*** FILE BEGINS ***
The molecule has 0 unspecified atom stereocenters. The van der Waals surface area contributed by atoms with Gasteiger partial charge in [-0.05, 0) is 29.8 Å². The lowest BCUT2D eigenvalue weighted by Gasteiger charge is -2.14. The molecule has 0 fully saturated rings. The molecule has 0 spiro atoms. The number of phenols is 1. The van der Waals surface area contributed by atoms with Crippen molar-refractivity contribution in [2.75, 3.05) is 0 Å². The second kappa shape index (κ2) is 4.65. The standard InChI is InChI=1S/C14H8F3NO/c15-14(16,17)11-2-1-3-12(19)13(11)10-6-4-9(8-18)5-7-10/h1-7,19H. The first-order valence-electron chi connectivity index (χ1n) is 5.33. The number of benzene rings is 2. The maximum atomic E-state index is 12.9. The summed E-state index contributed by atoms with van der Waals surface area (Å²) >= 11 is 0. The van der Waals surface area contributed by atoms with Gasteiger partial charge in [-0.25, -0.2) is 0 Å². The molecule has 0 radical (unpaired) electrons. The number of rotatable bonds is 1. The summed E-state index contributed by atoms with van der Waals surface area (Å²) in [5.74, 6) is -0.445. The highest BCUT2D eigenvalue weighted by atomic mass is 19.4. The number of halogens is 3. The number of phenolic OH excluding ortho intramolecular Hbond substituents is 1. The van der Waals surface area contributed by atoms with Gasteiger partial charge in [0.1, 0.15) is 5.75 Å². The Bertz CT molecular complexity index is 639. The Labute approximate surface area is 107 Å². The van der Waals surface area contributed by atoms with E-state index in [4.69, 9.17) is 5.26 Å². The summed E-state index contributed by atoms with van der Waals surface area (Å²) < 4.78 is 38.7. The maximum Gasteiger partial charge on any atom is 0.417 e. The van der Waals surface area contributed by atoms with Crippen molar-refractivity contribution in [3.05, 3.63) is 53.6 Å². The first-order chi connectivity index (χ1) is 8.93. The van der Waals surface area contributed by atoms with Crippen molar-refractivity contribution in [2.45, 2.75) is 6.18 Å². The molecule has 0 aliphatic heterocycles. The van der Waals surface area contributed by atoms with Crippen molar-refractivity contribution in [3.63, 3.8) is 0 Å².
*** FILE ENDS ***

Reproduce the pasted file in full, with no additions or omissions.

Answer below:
The molecule has 0 unspecified atom stereocenters. The van der Waals surface area contributed by atoms with Gasteiger partial charge in [-0.05, 0) is 29.8 Å². The lowest BCUT2D eigenvalue weighted by Gasteiger charge is -2.14. The molecule has 0 fully saturated rings. The molecule has 0 spiro atoms. The number of phenols is 1. The van der Waals surface area contributed by atoms with Crippen molar-refractivity contribution in [2.75, 3.05) is 0 Å². The second kappa shape index (κ2) is 4.65. The standard InChI is InChI=1S/C14H8F3NO/c15-14(16,17)11-2-1-3-12(19)13(11)10-6-4-9(8-18)5-7-10/h1-7,19H. The first-order valence-electron chi connectivity index (χ1n) is 5.33. The number of benzene rings is 2. The maximum atomic E-state index is 12.9. The summed E-state index contributed by atoms with van der Waals surface area (Å²) >= 11 is 0. The van der Waals surface area contributed by atoms with Gasteiger partial charge in [-0.25, -0.2) is 0 Å². The molecule has 0 radical (unpaired) electrons. The number of rotatable bonds is 1. The summed E-state index contributed by atoms with van der Waals surface area (Å²) in [5.74, 6) is -0.445. The highest BCUT2D eigenvalue weighted by atomic mass is 19.4. The number of halogens is 3. The number of phenolic OH excluding ortho intramolecular Hbond substituents is 1. The van der Waals surface area contributed by atoms with Gasteiger partial charge in [0.1, 0.15) is 5.75 Å². The Bertz CT molecular complexity index is 639. The Labute approximate surface area is 107 Å². The van der Waals surface area contributed by atoms with E-state index in [4.69, 9.17) is 5.26 Å². The summed E-state index contributed by atoms with van der Waals surface area (Å²) < 4.78 is 38.7. The maximum Gasteiger partial charge on any atom is 0.417 e. The van der Waals surface area contributed by atoms with Crippen molar-refractivity contribution in [3.05, 3.63) is 53.6 Å². The first-order chi connectivity index (χ1) is 8.93. The van der Waals surface area contributed by atoms with Crippen molar-refractivity contribution in [2.45, 2.75) is 6.18 Å². The molecule has 0 aliphatic heterocycles. The van der Waals surface area contributed by atoms with Crippen molar-refractivity contribution in [3.63, 3.8) is 0 Å².